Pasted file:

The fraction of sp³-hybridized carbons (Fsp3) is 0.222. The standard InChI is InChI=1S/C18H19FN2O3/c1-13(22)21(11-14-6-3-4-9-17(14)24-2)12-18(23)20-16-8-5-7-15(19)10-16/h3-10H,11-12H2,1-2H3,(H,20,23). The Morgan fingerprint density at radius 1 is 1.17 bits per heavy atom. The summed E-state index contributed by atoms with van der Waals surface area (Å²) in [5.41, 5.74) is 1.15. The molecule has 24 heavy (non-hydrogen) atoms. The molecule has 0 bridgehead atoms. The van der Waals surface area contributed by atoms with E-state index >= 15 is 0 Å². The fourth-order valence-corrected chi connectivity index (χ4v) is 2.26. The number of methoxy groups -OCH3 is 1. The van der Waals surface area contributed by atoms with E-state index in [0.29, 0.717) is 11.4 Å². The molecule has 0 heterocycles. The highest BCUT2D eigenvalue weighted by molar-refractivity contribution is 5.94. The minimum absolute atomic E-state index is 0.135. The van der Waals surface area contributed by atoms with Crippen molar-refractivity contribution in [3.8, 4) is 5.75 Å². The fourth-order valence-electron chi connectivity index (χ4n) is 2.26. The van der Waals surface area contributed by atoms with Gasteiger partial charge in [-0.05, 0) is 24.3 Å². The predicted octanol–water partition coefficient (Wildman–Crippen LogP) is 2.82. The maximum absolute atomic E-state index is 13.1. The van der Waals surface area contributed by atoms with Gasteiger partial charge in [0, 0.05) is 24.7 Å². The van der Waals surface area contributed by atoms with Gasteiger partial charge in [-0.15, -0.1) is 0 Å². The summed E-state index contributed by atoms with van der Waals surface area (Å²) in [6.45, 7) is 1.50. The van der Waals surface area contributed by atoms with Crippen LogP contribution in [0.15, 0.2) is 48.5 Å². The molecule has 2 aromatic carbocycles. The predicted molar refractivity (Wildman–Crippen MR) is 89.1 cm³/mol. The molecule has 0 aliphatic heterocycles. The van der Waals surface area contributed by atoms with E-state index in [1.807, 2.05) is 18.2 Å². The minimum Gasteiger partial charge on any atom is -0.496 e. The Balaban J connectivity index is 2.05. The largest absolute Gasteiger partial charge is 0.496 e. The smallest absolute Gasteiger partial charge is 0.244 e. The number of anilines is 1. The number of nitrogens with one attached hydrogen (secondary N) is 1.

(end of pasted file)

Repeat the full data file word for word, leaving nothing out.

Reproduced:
The fraction of sp³-hybridized carbons (Fsp3) is 0.222. The standard InChI is InChI=1S/C18H19FN2O3/c1-13(22)21(11-14-6-3-4-9-17(14)24-2)12-18(23)20-16-8-5-7-15(19)10-16/h3-10H,11-12H2,1-2H3,(H,20,23). The Morgan fingerprint density at radius 1 is 1.17 bits per heavy atom. The summed E-state index contributed by atoms with van der Waals surface area (Å²) in [5.41, 5.74) is 1.15. The molecule has 24 heavy (non-hydrogen) atoms. The molecule has 0 bridgehead atoms. The van der Waals surface area contributed by atoms with E-state index >= 15 is 0 Å². The fourth-order valence-corrected chi connectivity index (χ4v) is 2.26. The number of methoxy groups -OCH3 is 1. The van der Waals surface area contributed by atoms with E-state index in [0.29, 0.717) is 11.4 Å². The molecule has 0 heterocycles. The highest BCUT2D eigenvalue weighted by molar-refractivity contribution is 5.94. The minimum absolute atomic E-state index is 0.135. The van der Waals surface area contributed by atoms with Crippen molar-refractivity contribution in [3.8, 4) is 5.75 Å². The fourth-order valence-electron chi connectivity index (χ4n) is 2.26. The van der Waals surface area contributed by atoms with Gasteiger partial charge in [-0.05, 0) is 24.3 Å². The predicted octanol–water partition coefficient (Wildman–Crippen LogP) is 2.82. The maximum absolute atomic E-state index is 13.1. The van der Waals surface area contributed by atoms with Gasteiger partial charge in [0, 0.05) is 24.7 Å². The van der Waals surface area contributed by atoms with Gasteiger partial charge in [-0.15, -0.1) is 0 Å². The summed E-state index contributed by atoms with van der Waals surface area (Å²) in [6.45, 7) is 1.50. The van der Waals surface area contributed by atoms with Crippen LogP contribution in [0.15, 0.2) is 48.5 Å². The molecule has 2 aromatic carbocycles. The predicted molar refractivity (Wildman–Crippen MR) is 89.1 cm³/mol. The molecule has 0 aliphatic heterocycles. The van der Waals surface area contributed by atoms with E-state index in [1.807, 2.05) is 18.2 Å². The minimum Gasteiger partial charge on any atom is -0.496 e. The Balaban J connectivity index is 2.05. The largest absolute Gasteiger partial charge is 0.496 e. The smallest absolute Gasteiger partial charge is 0.244 e. The number of anilines is 1. The number of nitrogens with one attached hydrogen (secondary N) is 1.